Khal stared at all four of them, thinking of what to say, “Well I –”
“Why were you not in class?” Another member interrupted him. That was on purpose and Khal knew it.
“I went hunting. It wasn’t supposed to take long but … I saw something.”
“What did you see?” The wisest among them, a judge among the forty-two judges of the afterlife.
Khal couldn’t say. He doubted his eyes. He was silent. His silence irritated the other three councilmen and Seshat.
“He’s lying. How can we be sure he saw anything?” Seshat complained with bitterness for Khal in her eyes.
“For a god of wisdom, you shouldn’t be quick to anger. He did see something. You can tell from the hesitation in his eyes. Afraid to tell, maybe because of his past record of mis - see.” The wise council god said half to Seshat.
Khal was still silent. The first council - god spoke again, “The council will give you till the end of the Festival of the gods to say what you saw. After that we’ll exert the necessary punishments on you. You may go.”
Khal bowed and smiled. He left them shortly. He could hear Seshat screaming in the background. You can’t just let him go. Not like that. He insulted me. We can’t let these demigods to keep having their way.
Her words were exactly the opposite. Demigods were never allowed to have their way. Khal was just lucky.
His friends waited for him outside the hall. He came out all smiles. The other young gods crowded him eagerly to know what happened.
“So they just let you go?” Bomani asked.
Khal nodded, “With punishment pending on if what I saw is good enough to get me off the hook completely,”
Tabia cocked an eyebrow, “What did you see? You know you can tell us anything.” She insisted.
Khal was silent again. “I hate it when he does that.” Tahirah complained about Khal’s attitude of being quiet when those around him are dying of curiosity.
“Sorry. It’s just that… ” he sighed, “I’m not sure of what I saw.” Bomani’s eyes widened, “He’s not serious, is he?”
“He can’t be,” Tahira assured. Khal turned sharply at them, “Tahira tell me everything you know about Titans.”
Tahira paused then continued, “Okay. They are big. Fast. Have very destructive abilities.”
“And they vary in size. Small ones are easy to deal with at the same time more difficult.” Tabia added.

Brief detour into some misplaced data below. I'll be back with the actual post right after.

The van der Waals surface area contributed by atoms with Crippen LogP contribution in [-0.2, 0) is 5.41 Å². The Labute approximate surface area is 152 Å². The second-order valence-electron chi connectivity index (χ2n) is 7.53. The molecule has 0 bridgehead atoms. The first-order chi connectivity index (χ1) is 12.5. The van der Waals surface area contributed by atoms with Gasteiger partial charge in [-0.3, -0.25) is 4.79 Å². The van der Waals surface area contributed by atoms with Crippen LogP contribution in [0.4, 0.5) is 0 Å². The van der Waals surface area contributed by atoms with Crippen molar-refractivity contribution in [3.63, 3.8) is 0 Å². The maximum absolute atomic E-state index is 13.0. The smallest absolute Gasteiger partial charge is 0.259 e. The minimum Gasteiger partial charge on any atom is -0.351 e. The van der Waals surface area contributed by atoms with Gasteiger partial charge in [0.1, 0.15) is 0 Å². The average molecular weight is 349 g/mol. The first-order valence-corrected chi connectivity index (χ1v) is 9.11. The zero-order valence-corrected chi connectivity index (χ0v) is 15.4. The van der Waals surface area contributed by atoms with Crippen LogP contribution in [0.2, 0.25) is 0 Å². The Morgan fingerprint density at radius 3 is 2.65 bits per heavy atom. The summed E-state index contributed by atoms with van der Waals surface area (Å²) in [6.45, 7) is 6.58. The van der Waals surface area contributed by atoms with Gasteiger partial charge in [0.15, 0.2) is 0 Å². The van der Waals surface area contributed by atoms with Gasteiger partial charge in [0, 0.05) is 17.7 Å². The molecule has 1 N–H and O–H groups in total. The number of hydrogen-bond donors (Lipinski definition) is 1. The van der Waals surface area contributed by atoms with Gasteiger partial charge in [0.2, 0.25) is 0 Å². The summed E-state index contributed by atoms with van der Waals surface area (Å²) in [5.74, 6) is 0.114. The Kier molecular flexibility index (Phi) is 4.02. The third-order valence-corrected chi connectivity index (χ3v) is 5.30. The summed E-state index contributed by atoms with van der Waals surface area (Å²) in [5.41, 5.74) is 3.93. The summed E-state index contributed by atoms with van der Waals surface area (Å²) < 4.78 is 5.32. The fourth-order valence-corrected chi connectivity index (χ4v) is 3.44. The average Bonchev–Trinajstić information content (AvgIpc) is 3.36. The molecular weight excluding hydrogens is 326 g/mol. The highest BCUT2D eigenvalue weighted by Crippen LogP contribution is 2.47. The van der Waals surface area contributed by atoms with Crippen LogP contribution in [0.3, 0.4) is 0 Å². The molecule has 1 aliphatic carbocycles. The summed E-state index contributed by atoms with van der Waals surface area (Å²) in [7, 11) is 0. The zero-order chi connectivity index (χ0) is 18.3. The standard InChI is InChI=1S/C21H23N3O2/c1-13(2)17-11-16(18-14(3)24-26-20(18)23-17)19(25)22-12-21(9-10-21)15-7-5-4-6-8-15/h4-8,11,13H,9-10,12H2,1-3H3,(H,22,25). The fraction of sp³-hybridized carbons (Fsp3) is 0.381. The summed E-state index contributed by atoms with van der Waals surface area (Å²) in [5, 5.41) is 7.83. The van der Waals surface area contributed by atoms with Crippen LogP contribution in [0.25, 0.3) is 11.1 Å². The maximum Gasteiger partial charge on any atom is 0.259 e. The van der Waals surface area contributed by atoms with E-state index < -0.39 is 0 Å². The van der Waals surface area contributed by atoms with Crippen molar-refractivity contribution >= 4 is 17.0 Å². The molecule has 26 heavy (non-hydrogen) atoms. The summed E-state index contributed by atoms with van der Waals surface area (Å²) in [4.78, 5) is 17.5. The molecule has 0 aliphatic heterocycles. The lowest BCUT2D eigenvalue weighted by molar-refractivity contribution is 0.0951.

“Hmm… so nothing about size or shape alteration,” Khal said in a tone almost close to a whisper.
“I don’t think I understand what that means,” Bomani rubbed his bald head.
“Isn’t that a demigod’s thing?” Tahira asked no one in particular.
“Later,” Khal waved his hands.
“Hate it when he does that.” Tahira complained again. “Ah! He’s so handsome,” Tabia sighed.
Bomani and her sister looked at her surprisingly, “You know our mother would never allow you marry a demigod,” Her sister spoilt her daydreaming.
“I know but people change, right?” Tabia smiled, shaking her head, tingling the gold bracelets on her dark long hair.
“Yes. But not mother.”
The Palaces, Halls and Courts of the gods were godlike. Only gods were allowed in them with the exception of the sons and daughters of noble mortals. Nobles were the Architects, Armourers, Ministers and Priests.
Zahra was the daughter of an Architect. Glowing skin, brown eyes, shoulder length brown hair and a sweet smile to sooth. She was quite respectful and kind for a nobleman’s daughter. Perhaps it was this that about her that stole the heart of her suitors.
She was in one of the courts. Studying design patterns. Khal saw her and stopped to admire her. He was about to call her name when a figure bumped into him, dropping his scribes and scrolls.
He quickly went down to pick them up. The figure was Sethos. “Sorry I didn’t see you there. Was caught up in my soliloquy.” Sethos apologized.
“No it’s nothing.” Khal was still looking at Zahra. She had already seen him.
Sethos rose up to leave with his now arranged scribes.
“You look familiar?” Sethos asked.
“Yeah so do you. Set… Sethos, is it?”
“Yes it is. And you would be Khal, Khalid.”
“It’s Khaldun,” Khal chuckled lightly. Sethos laughed a bit. “Thank You Khal. I’ll call you Hal. See you around,”
By the time Sethos was gone. Zahra had left. It made Khal hiss. Not trying to find her.
In a place so dark, one would call it the home of Kek, god of darkness.
A man whose silhouette spoke to the shape shifting Titans.
“Did anyone see you?” The man asked.
“No. We made sure of it.”
“Good. Blend in. You’ll all wreak havoc on the day of the Festival of The Gods.”